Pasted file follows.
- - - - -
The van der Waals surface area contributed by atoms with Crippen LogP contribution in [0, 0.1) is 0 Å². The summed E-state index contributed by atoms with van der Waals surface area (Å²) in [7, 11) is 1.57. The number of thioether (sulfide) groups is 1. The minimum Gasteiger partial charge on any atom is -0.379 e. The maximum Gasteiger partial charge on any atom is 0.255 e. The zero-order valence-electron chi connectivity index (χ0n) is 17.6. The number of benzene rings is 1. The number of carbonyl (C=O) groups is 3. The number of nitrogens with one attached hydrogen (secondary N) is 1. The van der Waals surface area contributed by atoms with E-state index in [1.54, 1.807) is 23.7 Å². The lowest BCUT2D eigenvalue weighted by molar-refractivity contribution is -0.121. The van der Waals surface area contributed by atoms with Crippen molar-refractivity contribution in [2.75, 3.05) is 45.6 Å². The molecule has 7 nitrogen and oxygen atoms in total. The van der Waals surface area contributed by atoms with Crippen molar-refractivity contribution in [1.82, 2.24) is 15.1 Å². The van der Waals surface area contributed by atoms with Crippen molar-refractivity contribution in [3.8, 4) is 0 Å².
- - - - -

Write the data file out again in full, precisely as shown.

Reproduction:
The van der Waals surface area contributed by atoms with Crippen LogP contribution in [0, 0.1) is 0 Å². The summed E-state index contributed by atoms with van der Waals surface area (Å²) in [7, 11) is 1.57. The number of thioether (sulfide) groups is 1. The minimum Gasteiger partial charge on any atom is -0.379 e. The maximum Gasteiger partial charge on any atom is 0.255 e. The zero-order valence-electron chi connectivity index (χ0n) is 17.6. The number of benzene rings is 1. The number of carbonyl (C=O) groups is 3. The number of nitrogens with one attached hydrogen (secondary N) is 1. The van der Waals surface area contributed by atoms with E-state index in [1.54, 1.807) is 23.7 Å². The lowest BCUT2D eigenvalue weighted by molar-refractivity contribution is -0.121. The van der Waals surface area contributed by atoms with Crippen molar-refractivity contribution in [2.75, 3.05) is 45.6 Å². The molecule has 7 nitrogen and oxygen atoms in total. The van der Waals surface area contributed by atoms with Crippen molar-refractivity contribution in [1.82, 2.24) is 15.1 Å². The van der Waals surface area contributed by atoms with Crippen molar-refractivity contribution in [3.8, 4) is 0 Å².